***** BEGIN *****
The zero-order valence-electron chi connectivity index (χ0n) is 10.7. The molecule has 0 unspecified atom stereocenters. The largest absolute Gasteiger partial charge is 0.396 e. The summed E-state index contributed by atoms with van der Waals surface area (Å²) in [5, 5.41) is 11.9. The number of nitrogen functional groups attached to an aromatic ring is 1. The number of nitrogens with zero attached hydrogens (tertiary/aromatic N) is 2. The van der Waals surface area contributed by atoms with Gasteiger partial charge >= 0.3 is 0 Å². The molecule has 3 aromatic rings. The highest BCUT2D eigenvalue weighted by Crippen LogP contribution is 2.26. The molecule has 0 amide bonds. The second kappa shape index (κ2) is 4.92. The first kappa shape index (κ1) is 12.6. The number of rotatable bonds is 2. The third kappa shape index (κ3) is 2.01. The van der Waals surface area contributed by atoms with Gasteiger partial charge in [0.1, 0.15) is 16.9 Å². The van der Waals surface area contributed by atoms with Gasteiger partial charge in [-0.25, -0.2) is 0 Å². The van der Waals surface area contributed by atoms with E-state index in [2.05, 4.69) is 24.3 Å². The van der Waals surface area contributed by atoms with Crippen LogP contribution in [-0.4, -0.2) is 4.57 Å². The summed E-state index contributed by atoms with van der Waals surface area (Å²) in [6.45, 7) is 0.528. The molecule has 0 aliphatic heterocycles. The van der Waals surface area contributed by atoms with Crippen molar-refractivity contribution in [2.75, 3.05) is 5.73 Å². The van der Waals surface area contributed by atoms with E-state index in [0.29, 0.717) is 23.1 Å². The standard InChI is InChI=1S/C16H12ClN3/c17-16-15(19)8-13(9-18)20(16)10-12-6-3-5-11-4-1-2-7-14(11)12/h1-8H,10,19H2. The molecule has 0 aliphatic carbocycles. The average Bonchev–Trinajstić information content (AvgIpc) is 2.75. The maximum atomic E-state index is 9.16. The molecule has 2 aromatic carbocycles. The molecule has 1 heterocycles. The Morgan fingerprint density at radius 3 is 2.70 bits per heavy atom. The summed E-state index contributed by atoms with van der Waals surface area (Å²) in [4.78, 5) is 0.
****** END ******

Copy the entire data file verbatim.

The zero-order valence-electron chi connectivity index (χ0n) is 10.7. The molecule has 0 unspecified atom stereocenters. The largest absolute Gasteiger partial charge is 0.396 e. The summed E-state index contributed by atoms with van der Waals surface area (Å²) in [5, 5.41) is 11.9. The number of nitrogen functional groups attached to an aromatic ring is 1. The number of nitrogens with zero attached hydrogens (tertiary/aromatic N) is 2. The van der Waals surface area contributed by atoms with Gasteiger partial charge >= 0.3 is 0 Å². The molecule has 3 aromatic rings. The highest BCUT2D eigenvalue weighted by Crippen LogP contribution is 2.26. The molecule has 0 amide bonds. The second kappa shape index (κ2) is 4.92. The first kappa shape index (κ1) is 12.6. The number of rotatable bonds is 2. The third kappa shape index (κ3) is 2.01. The van der Waals surface area contributed by atoms with Gasteiger partial charge in [0.1, 0.15) is 16.9 Å². The van der Waals surface area contributed by atoms with Gasteiger partial charge in [-0.25, -0.2) is 0 Å². The van der Waals surface area contributed by atoms with E-state index in [2.05, 4.69) is 24.3 Å². The van der Waals surface area contributed by atoms with Crippen LogP contribution in [-0.4, -0.2) is 4.57 Å². The summed E-state index contributed by atoms with van der Waals surface area (Å²) in [6.45, 7) is 0.528. The molecule has 0 aliphatic heterocycles. The van der Waals surface area contributed by atoms with Crippen molar-refractivity contribution in [2.75, 3.05) is 5.73 Å². The van der Waals surface area contributed by atoms with E-state index in [0.29, 0.717) is 23.1 Å². The standard InChI is InChI=1S/C16H12ClN3/c17-16-15(19)8-13(9-18)20(16)10-12-6-3-5-11-4-1-2-7-14(11)12/h1-8H,10,19H2. The molecule has 0 aliphatic carbocycles. The average Bonchev–Trinajstić information content (AvgIpc) is 2.75. The maximum atomic E-state index is 9.16. The molecule has 2 aromatic carbocycles. The molecule has 1 heterocycles. The Morgan fingerprint density at radius 3 is 2.70 bits per heavy atom. The summed E-state index contributed by atoms with van der Waals surface area (Å²) in [4.78, 5) is 0.